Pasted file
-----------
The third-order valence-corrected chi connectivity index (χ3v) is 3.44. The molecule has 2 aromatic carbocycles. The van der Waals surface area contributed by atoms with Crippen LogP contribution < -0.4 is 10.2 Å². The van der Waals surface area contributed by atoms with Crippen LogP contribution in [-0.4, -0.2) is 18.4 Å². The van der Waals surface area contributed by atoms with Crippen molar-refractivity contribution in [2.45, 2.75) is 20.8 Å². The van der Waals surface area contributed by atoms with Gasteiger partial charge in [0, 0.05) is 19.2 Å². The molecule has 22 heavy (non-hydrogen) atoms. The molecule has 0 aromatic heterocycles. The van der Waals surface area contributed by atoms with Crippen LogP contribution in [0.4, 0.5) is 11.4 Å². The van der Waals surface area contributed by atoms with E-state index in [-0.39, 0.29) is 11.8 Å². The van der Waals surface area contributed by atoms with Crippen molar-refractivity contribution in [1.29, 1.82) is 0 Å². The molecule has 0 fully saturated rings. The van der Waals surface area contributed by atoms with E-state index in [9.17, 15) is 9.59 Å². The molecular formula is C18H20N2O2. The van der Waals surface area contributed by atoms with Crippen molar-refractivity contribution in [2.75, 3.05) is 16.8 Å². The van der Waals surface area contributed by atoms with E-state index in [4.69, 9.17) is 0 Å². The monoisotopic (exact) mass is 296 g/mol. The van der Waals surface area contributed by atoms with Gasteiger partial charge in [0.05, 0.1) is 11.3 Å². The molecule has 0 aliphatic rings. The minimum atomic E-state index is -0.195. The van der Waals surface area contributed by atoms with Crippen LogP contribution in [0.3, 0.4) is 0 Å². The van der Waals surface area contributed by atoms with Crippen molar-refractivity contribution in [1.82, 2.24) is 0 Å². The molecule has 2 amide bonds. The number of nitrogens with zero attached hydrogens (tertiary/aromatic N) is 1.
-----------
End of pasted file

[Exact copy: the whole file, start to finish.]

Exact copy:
The third-order valence-corrected chi connectivity index (χ3v) is 3.44. The molecule has 2 aromatic carbocycles. The van der Waals surface area contributed by atoms with Crippen LogP contribution < -0.4 is 10.2 Å². The van der Waals surface area contributed by atoms with Crippen LogP contribution in [-0.4, -0.2) is 18.4 Å². The van der Waals surface area contributed by atoms with Crippen molar-refractivity contribution in [2.45, 2.75) is 20.8 Å². The van der Waals surface area contributed by atoms with Gasteiger partial charge in [0, 0.05) is 19.2 Å². The molecule has 22 heavy (non-hydrogen) atoms. The molecule has 0 aromatic heterocycles. The van der Waals surface area contributed by atoms with Crippen LogP contribution in [0.4, 0.5) is 11.4 Å². The van der Waals surface area contributed by atoms with E-state index in [-0.39, 0.29) is 11.8 Å². The van der Waals surface area contributed by atoms with Crippen molar-refractivity contribution in [1.29, 1.82) is 0 Å². The molecule has 0 fully saturated rings. The van der Waals surface area contributed by atoms with E-state index in [9.17, 15) is 9.59 Å². The molecular formula is C18H20N2O2. The van der Waals surface area contributed by atoms with Crippen molar-refractivity contribution in [2.75, 3.05) is 16.8 Å². The van der Waals surface area contributed by atoms with E-state index in [4.69, 9.17) is 0 Å². The monoisotopic (exact) mass is 296 g/mol. The van der Waals surface area contributed by atoms with Gasteiger partial charge in [0.05, 0.1) is 11.3 Å². The molecule has 0 aliphatic rings. The minimum atomic E-state index is -0.195. The van der Waals surface area contributed by atoms with Crippen LogP contribution in [0.3, 0.4) is 0 Å². The van der Waals surface area contributed by atoms with Crippen molar-refractivity contribution in [1.82, 2.24) is 0 Å². The molecule has 2 amide bonds. The number of nitrogens with zero attached hydrogens (tertiary/aromatic N) is 1.